Why custom manufacturing is the future
Today’s economy is defined by impulse. The ease of online shopping makes life simple — perhaps too simple — for consumers to order products as soon as they want them.
Personalized ads are targeted at these potential consumers to encourage spending, and orders can be completed with just a few clicks. In many countries, packages can arrive at the buyer’s home or workplace the next morning.
But the ease of online shopping can lead to overspending, where people accumulate large quantities of products, inspired by special discounts and rewards programs. People often don’t need the things they are buying, but buy them anyway out of sheer convenience — or to have a wide selection of items available to them at any one time.
These consumer habits are reflected in the business world in traditional manufacturing practices. An excess of products are manufactured, and in many cases, an excess of products are bought. In the end, nobody really wins.
Traditional manufacturing For companies in the business of consumer goods, clothing, electronics and other products, the traditional approach to manufacturing is to create a lot of stock. Economy can be found in large-scale manufacturing, so the established approach is to acquire a large amo...
For companies in the business of consumer goods, clothing, electronics and other products, the traditional approach to manufacturing is to create a lot of stock. Economy can be found in large-scale manufacturing, so the established approach is to acquire a large amount of stock then aggressively try to market products to consumers.
Sometimes this works, and a product ends up in the hands of millions of consumers. But when it doesn’t, the business has to sell its product for its face value without making a profit — or worse, simply throw it away for scrap.
It’s easy to see why this is a high-risk strategy for businesses. If you make thousands or millions of units of a product without knowing consumers will buy it, there’s a good chance you’ll lose your money. That’s why some companies end up shutting down when their products are a massive commercial failure.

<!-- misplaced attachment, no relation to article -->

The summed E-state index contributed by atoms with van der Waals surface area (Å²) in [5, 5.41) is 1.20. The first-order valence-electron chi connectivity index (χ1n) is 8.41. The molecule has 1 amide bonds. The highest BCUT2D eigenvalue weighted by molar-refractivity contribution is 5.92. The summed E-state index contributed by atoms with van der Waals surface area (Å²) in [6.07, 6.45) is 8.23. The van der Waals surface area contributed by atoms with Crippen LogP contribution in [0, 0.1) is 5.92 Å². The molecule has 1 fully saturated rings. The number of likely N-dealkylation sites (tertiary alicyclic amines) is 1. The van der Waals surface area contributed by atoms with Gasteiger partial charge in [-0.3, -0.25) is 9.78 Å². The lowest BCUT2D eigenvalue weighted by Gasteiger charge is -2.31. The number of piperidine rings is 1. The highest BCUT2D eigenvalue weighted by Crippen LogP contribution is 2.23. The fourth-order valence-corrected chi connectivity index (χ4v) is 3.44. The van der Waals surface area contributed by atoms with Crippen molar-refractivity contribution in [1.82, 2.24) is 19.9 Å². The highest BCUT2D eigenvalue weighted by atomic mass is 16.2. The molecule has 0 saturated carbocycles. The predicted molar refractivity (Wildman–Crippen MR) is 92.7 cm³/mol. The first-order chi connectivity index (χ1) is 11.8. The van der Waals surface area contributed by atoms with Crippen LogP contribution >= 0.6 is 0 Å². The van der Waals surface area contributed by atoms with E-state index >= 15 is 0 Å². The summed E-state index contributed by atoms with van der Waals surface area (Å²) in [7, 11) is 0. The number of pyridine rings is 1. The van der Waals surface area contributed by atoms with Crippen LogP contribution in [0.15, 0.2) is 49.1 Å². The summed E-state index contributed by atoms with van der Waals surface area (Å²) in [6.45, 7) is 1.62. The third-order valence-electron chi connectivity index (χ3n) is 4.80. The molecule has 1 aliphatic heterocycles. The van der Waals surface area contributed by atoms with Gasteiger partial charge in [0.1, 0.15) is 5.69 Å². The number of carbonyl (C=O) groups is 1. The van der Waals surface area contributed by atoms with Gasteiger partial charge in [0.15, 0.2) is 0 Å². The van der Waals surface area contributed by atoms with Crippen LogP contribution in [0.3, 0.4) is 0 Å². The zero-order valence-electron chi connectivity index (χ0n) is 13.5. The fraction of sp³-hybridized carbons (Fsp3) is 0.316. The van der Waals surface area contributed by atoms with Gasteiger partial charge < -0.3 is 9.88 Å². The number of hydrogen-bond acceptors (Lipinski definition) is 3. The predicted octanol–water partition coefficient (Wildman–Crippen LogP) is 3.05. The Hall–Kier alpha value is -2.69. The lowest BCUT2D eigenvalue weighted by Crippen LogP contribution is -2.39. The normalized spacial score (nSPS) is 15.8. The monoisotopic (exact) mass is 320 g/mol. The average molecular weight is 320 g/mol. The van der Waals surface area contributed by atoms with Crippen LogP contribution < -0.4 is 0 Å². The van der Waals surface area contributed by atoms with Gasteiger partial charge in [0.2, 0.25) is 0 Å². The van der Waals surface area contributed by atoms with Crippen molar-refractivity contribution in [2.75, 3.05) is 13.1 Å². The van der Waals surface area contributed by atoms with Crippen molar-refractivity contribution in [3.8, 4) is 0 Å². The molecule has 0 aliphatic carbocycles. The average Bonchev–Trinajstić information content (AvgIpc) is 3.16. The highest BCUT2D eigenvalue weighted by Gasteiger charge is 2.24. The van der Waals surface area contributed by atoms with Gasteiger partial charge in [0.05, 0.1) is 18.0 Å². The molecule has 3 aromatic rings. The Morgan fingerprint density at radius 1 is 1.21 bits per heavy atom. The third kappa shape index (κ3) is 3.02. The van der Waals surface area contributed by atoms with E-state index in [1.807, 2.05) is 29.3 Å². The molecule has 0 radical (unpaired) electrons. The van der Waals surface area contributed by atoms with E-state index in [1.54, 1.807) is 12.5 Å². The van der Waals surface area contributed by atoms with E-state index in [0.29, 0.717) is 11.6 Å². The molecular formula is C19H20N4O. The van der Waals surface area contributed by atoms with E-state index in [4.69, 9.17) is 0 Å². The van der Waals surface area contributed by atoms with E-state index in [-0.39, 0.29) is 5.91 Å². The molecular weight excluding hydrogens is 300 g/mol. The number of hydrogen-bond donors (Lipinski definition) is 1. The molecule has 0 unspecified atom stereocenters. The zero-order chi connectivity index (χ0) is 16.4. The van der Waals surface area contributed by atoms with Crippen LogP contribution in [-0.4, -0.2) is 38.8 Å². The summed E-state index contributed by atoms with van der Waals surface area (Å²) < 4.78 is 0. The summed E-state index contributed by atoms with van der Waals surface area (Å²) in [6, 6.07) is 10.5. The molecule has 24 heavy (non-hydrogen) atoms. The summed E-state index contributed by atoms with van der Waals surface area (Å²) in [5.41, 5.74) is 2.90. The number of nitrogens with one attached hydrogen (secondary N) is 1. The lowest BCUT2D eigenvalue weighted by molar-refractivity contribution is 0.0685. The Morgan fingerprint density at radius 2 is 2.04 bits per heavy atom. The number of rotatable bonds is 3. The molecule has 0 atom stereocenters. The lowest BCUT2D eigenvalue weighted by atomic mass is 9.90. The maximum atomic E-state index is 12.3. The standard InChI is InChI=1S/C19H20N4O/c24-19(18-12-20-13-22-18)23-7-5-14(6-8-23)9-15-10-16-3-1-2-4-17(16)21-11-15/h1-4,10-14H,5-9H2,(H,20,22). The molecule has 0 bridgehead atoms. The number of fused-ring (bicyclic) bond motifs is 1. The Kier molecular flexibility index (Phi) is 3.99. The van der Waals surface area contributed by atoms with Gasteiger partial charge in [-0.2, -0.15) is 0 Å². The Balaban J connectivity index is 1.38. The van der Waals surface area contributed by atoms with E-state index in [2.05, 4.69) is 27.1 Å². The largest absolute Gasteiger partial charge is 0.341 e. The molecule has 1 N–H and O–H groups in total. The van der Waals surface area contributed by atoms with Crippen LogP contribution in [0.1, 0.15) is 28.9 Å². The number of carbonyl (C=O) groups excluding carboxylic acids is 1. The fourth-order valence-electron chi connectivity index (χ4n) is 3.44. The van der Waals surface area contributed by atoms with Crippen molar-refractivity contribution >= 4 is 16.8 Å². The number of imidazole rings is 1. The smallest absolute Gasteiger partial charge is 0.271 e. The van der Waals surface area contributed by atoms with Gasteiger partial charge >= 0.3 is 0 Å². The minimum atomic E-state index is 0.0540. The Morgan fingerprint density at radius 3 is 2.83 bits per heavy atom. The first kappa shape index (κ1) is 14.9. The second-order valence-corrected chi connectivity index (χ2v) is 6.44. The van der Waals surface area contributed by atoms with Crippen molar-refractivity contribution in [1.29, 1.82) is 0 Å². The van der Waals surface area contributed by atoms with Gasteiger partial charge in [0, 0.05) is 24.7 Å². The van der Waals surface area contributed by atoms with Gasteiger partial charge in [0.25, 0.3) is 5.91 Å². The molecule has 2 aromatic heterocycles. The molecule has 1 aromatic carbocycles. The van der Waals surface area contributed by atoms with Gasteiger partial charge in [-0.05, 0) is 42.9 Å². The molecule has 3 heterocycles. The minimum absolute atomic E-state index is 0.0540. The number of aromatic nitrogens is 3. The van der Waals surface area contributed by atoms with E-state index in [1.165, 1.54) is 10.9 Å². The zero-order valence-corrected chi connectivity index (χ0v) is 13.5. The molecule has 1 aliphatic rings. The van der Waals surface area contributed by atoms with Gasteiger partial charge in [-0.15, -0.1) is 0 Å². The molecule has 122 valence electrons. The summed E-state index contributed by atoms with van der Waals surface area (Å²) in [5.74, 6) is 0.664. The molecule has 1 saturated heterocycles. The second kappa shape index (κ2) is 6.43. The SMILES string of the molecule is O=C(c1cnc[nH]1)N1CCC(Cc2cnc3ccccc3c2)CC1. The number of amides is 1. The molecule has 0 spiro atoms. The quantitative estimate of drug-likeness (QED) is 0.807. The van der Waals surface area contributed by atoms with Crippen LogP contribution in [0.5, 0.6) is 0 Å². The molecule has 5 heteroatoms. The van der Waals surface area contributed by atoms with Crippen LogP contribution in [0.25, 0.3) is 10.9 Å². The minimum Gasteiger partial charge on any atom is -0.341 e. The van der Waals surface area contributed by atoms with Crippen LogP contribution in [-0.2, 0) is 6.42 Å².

And badly run businesses aren’t the only losers in this situation. When a company employs a factory to create millions of unsuccessful products — think Google Glass, the Sega Dreamcast or bootcut jeans — it causes a huge amount of material wastage and carbon emissions, ultimately harming the natural environment for no good reason.
It’s up to CEOs to judge whether traditional mass manufacturing is worth the financial risk. But taking into account climate change, it may be simply unethical.
An example of when traditional manufacturing goes wrong:
A modern example of overproduction came directly from the Covid-19 pandemic. Back in March–April 2020, there was a global shortage of protective equipment, which inspired many businesses to build or purchase end-to-end mask making machines that can produce large quantities of single-use face masks with little downtime.
But with so many businesses rushing to obtain a mask machine at once, there quickly became an abundance of supply and a lack of demand. And with many civilians now favoring reusable cotton masks over disposable ones, many of these mask production machines are sitting dormant.
Custom manufacturing today
Published by 3E Rapid Prototyping Limited on Nov 05, 2020
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